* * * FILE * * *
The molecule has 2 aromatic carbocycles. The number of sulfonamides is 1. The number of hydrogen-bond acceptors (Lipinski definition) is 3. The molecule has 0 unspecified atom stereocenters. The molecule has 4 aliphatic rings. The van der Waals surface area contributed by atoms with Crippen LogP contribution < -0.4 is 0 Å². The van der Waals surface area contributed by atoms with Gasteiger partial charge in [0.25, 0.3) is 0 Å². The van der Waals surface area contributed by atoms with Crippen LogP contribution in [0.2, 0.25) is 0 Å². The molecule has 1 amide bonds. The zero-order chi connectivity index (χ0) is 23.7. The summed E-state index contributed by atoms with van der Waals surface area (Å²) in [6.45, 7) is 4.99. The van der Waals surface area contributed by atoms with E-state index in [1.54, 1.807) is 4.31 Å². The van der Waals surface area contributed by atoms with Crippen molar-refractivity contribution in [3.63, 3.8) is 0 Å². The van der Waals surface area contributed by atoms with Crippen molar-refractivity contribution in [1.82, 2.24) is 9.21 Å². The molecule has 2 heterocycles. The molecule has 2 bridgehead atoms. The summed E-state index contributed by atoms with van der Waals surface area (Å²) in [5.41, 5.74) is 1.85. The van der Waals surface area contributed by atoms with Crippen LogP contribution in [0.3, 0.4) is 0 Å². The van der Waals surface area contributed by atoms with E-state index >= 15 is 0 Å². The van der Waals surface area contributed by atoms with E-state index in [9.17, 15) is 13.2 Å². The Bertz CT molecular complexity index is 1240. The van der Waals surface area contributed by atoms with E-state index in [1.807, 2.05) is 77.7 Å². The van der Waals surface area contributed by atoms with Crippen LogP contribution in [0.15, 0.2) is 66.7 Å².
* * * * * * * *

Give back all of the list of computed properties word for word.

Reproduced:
The molecule has 2 aromatic carbocycles. The number of sulfonamides is 1. The number of hydrogen-bond acceptors (Lipinski definition) is 3. The molecule has 0 unspecified atom stereocenters. The molecule has 4 aliphatic rings. The van der Waals surface area contributed by atoms with Crippen LogP contribution < -0.4 is 0 Å². The van der Waals surface area contributed by atoms with Gasteiger partial charge in [0.25, 0.3) is 0 Å². The van der Waals surface area contributed by atoms with Crippen LogP contribution in [0.2, 0.25) is 0 Å². The molecule has 1 amide bonds. The zero-order chi connectivity index (χ0) is 23.7. The summed E-state index contributed by atoms with van der Waals surface area (Å²) in [6.45, 7) is 4.99. The van der Waals surface area contributed by atoms with E-state index in [1.54, 1.807) is 4.31 Å². The van der Waals surface area contributed by atoms with Crippen molar-refractivity contribution in [3.63, 3.8) is 0 Å². The van der Waals surface area contributed by atoms with Crippen molar-refractivity contribution in [1.82, 2.24) is 9.21 Å². The molecule has 2 heterocycles. The molecule has 2 bridgehead atoms. The summed E-state index contributed by atoms with van der Waals surface area (Å²) in [5.41, 5.74) is 1.85. The van der Waals surface area contributed by atoms with Crippen LogP contribution in [0.3, 0.4) is 0 Å². The van der Waals surface area contributed by atoms with E-state index >= 15 is 0 Å². The van der Waals surface area contributed by atoms with E-state index in [9.17, 15) is 13.2 Å². The Bertz CT molecular complexity index is 1240. The van der Waals surface area contributed by atoms with E-state index in [1.807, 2.05) is 77.7 Å². The van der Waals surface area contributed by atoms with Crippen LogP contribution in [0.15, 0.2) is 66.7 Å².